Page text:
Maggie [Margaret Muir Reid]
[in margin: if it should be dry again as for several years back. he has been trying in different places to find a position to work for a salary [&?] anything else but without success & sometimes he talks of renting a farm but in either case]
There was nothing on the place in Kansas but a few horses & the cow & J. thought Harry could take care of everything there if perhaps he could earn a few dollars to help keep us this winter he has worked a month or five weeks breaking horses, but the weather has not been favorable for about three weeks now, and yesterday Harry's bill of expenses was sent us. he is too young, or not old but too thoughtless a boy, to be left, so, (he is nineteen) & it has taken him a good deal more to run the place then it would his father. & nothing to meet it. it costs to go down to see about things, & J. thinks, or fears he could make little or nothing off the place
Crete Neb Feb 1st 1890
My Dear Brother John
Your kind and comforting letter of Jan 13th was received yesterday. & I am glad to know you are all well I had made up my mind to write to you within a few days as it began to seem long since we heard from you, but not such a letter as this, may be, our always happy & pleasant correspondence has been badly mixed for a long time with distressing affairs & I don't like to write about them John, but your ever kindly interest in us encourages me to confide in you
The land at the [illegible] that we
[in margin: P S John please tell me what you think about things dont you think we had better go down & live on the place & try to hold it if we are able. as it may be valuable before many years
Trouble has seemed to so unsettle John that a great part of the time he seems unable to think clearly on a few things]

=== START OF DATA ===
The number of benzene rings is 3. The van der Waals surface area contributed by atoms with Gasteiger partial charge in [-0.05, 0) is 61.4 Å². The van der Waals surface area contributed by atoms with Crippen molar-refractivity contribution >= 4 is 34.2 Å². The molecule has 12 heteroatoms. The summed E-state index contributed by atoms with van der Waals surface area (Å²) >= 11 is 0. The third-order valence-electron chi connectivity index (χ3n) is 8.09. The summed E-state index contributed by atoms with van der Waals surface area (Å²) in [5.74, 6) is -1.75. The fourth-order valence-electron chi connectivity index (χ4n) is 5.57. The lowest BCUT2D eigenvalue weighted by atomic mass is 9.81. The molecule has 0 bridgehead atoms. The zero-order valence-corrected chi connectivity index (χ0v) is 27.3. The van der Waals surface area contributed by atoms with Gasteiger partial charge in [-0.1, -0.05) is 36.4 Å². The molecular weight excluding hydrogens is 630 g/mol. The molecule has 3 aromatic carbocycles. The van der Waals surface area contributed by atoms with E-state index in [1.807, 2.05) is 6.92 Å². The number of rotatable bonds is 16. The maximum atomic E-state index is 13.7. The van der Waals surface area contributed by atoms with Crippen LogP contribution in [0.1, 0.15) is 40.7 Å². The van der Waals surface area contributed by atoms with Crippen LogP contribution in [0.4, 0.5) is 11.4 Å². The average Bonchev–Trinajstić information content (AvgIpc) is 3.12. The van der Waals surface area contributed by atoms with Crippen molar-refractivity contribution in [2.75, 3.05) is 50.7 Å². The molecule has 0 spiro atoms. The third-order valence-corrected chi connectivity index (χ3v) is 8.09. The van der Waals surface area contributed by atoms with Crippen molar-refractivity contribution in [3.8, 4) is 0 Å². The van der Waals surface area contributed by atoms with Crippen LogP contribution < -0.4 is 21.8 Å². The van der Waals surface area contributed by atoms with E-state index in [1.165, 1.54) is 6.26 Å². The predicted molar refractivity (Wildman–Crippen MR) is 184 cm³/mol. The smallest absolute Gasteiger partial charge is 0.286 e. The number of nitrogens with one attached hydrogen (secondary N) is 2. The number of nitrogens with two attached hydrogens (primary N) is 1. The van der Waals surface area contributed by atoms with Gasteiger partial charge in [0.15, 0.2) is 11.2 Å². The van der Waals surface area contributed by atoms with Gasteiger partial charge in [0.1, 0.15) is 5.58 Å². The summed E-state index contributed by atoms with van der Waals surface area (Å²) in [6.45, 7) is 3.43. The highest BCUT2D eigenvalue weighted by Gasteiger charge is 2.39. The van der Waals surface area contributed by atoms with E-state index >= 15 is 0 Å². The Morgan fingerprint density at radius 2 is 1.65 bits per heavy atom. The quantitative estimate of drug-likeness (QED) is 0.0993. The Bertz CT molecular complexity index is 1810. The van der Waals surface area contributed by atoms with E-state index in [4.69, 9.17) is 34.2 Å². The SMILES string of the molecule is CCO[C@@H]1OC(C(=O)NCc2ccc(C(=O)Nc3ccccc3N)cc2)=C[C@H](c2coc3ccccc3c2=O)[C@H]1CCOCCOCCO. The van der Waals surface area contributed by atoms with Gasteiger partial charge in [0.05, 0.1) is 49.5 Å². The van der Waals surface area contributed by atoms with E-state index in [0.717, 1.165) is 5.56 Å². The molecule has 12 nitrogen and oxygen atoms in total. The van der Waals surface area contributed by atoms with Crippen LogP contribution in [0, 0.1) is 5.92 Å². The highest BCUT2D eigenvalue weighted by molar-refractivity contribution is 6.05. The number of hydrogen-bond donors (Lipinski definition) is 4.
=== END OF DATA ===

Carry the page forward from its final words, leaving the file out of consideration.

what would we do with the place in Kan. Everything would be torn down & taken if left alone. I think we had better move down there it would not take much to keep us. Jessie gets thirty five dollars a month & the prospect of more perhaps. she could board or stay with Anna & Anna has a good home. May is able to teach and will be old enough soon, she is seventeen now & I think the boys would like it on the farm & I would be glad to be a kind of hermit after what has passed if my family are fairly comfortable.
how glad I will be to see you. I sometimes wish I could talk to or
feared loosing, was almost gone. the time was up and J. had writen a letter & went to mail it, deeding it to a man for just what was to pay on it but just then he recd a letter from Brother David with a five hundred dollar check & later Willis Hand sent one hundred dollars which cleared the payment, & payed the taxes on the whole & a little more, but in the fall he will again be at the mercy of the R.R. co & fears he will have to tose it all as a payment of one thousand dollars & arrears, too perhaps, will have to be made on the two sections (about three thousand will clear the [illegible]) & the third section being school land, is to be payed by one hundred dollars a year payments for about sixteen years. J. says he would be willing to let it all go with his three thousand dol. worth of impro-
-vements also about fifteen hundred dollars which he personally has payed on it, if he could only get enough to pay Sarah out of it, & could get anything to do to make something to live on & pay debts but there is no prospect of making a living, debts out of the question. God only knows what we are to do. John is perfectly discouraged & held down with seemingly incumountable difficulties old & new & does not know what to do or where to turn. after he got rid of the horses (which was sold at a big loss) J. was partly promised help to buy some sheep to put on the place which seemed to him & others to be the best investment, but it was so late when he got through with the horses, he was put off for it till another fall & no certainty of it then.
with you I dreamed you were here the other night. I hope you are not writing too hard. I hear you are going to write for The Century again. We have not heard that Mary & family have moved to Kearney yet. we anxiously hope they will make us a visit on their way. we are better now but have all had this La Grippe or influenza except May. John & John had it light. it griped my hard for two weeks but I am much better but so nervous. Give my move to Louie & the children, what a comfort & pleasure the little girls must be to you all now, also remember me to Dr. & Mrs Strentzel. pardon me John if I have done wrong in writing this doleful letter, but your kindly sympathy is precious
1890 Feb 1
Original letter dimensions: 20.5 x 25 cm.
Reid, Margaret Muir, "Letter from Maggie [Margaret Muir Reid] to John Muir, 1890 Feb 1." (1890). John Muir Correspondence (PDFs). 1880.
Reel 06, Image 0348
Copyright status unknown